Course in statistics: A course in college-level statistics is required to allow students to integrate research evidence into their education. Application of statistics and discussion of appropriate types of statistics used with different research methodologies is highly recommended. A course offered by a psychology program best meets these requirements for our physical therapy program, however, other statistic courses at the 2000-level or above from the disciplines of math or economics may be considered. CSS course: PSY 3331 Statistics. (4 credits)
Course or courses addressing lifespan developmental psychology: This required course (or course sequence) provides background knowledge in human development across the lifespan that is utilized daily in physical therapy practice. Content in this course should address the stages of human psychological development from birth to death. A psychology based course is preferred, however a course offered from other human service related fields may be considered. General psychology does not meet this requirement. CSS course: PSY 2208 Lifespan Developmental Psychology. (4 credits)
Course in abnormal psychology: A study of theories and concepts related to variations of normal developmental psychology is required. Knowledge gained in this course provides a background for determining if and when a patient requires a referral to another healthcare provider based on psychological distress. CSS course: PSY 3423 Abnormal Psychology. (4 credits)
Course in medical terminology: A course in medical terminology is required to provide a foundation in the terminology used by physical therapists when examining and treating the body's systems and diseases. CSS course: HSC 2209 Medical Terminology (2 credits)
Success in the physical therapy program is dependent on a number of functions deemed essential for the practice of physical therapy. Applicants must meet these essential functions and students must continue to demonstrate compliance with these essential functions throughout the program. Students needing reasonable accommodations to meet these essential functions should notify the Chair of their request.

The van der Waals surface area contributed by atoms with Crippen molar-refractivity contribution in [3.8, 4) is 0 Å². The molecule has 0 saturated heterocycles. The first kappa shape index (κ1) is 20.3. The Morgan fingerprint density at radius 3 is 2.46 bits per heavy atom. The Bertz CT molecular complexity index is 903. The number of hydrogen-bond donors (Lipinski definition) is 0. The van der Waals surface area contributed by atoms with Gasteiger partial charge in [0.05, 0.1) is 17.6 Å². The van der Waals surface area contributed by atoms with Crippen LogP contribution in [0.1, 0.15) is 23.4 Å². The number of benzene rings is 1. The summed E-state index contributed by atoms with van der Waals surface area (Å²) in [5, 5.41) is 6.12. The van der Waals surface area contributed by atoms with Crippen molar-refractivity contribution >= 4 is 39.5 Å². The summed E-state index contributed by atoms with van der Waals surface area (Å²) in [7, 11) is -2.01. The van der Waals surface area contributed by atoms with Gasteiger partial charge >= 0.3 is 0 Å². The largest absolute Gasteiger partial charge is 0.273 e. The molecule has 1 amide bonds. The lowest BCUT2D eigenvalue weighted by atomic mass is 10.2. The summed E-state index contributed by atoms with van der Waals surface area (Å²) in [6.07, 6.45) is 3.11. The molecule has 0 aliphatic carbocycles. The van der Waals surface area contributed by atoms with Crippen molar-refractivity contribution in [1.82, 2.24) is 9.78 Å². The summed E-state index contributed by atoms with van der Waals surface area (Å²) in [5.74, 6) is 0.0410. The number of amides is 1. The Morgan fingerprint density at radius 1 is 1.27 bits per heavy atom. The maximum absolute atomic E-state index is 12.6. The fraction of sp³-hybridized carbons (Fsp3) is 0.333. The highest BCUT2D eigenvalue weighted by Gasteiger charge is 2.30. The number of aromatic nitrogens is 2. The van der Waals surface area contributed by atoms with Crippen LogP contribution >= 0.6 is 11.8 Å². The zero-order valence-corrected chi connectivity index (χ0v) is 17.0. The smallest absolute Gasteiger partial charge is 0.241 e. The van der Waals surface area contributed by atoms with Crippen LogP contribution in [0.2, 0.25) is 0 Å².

Critical thinking, problems solving capabilities, sound judgment, emotional stability and maturity, and ability to learn and function in a wide variety of didactic and clinical settings to be able to:
Physical - (0-33% ' occasionally; 34-66% ' frequently; 67-100% ' continuously based on an 8 hour work day)
Write legibly in English
Students in the program are required to complete a physical examination and a criminal background check annually.
The Physical Therapy Department publishes a student handbook each year containing policies, procedures and general information. Students should use this handbook as a primary resource for their day-to-day activities. Changes to the handbook are either made during the summer or, if changes are made during the academic year they are published and distributed to all students prior to initiation of the changes.
Students must complete four internships while in the program. Clinical internships provide opportunities for the student to integrate and apply theory, knowledge, and skills acquired during the academic year to a variety of patient populations. In keeping with the mission and philosophy of the program, clinical internships are designed around the multiple experiences in physical therapy. Students must complete one internship in a rural setting; each remaining internship must differ in type of setting or experience. Within this affiliation framework, students have the opportunity to pursue areas of interest including but not limited to pediatrics, geriatrics, sports medicine, industrial medicine, etc. The assignments for the clinical internships are made by the Director of Clinical Education in consultation with the student. Selections are made on the basis of type and availability of setting and skills of the student.
Fees and Expenses
Due to the nature of the learning environment in the program, students are charged course fees for any course with a laboratory component. Students in the first year of the program can expect to pay approximately $750 in fees; students in the second and third year pay approximately $400 in course fees between the two years. Textbook requirements are carefully screened with texts chosen based on the utility of information. Students should anticipate paying approximately $1,550 for textbooks while in the program. Additional expenses associated with internships are the responsibility of the student. These costs are associated with travel to, between, and from clinical sites, and with housing. Travel and housing are arranged by the student.
Licensure and Registration
Students graduating from accredited programs in physical therapy are eligible to take the National Physical Therapy Examination. Successful completion of the exam is required to attain licensure in all states. Requirements for taking the exam vary by state. Students must apply separately for the national exam and for licensing. The department will certify the student's readiness for these procedures, but is not responsible for obtaining, completing or returning the required forms.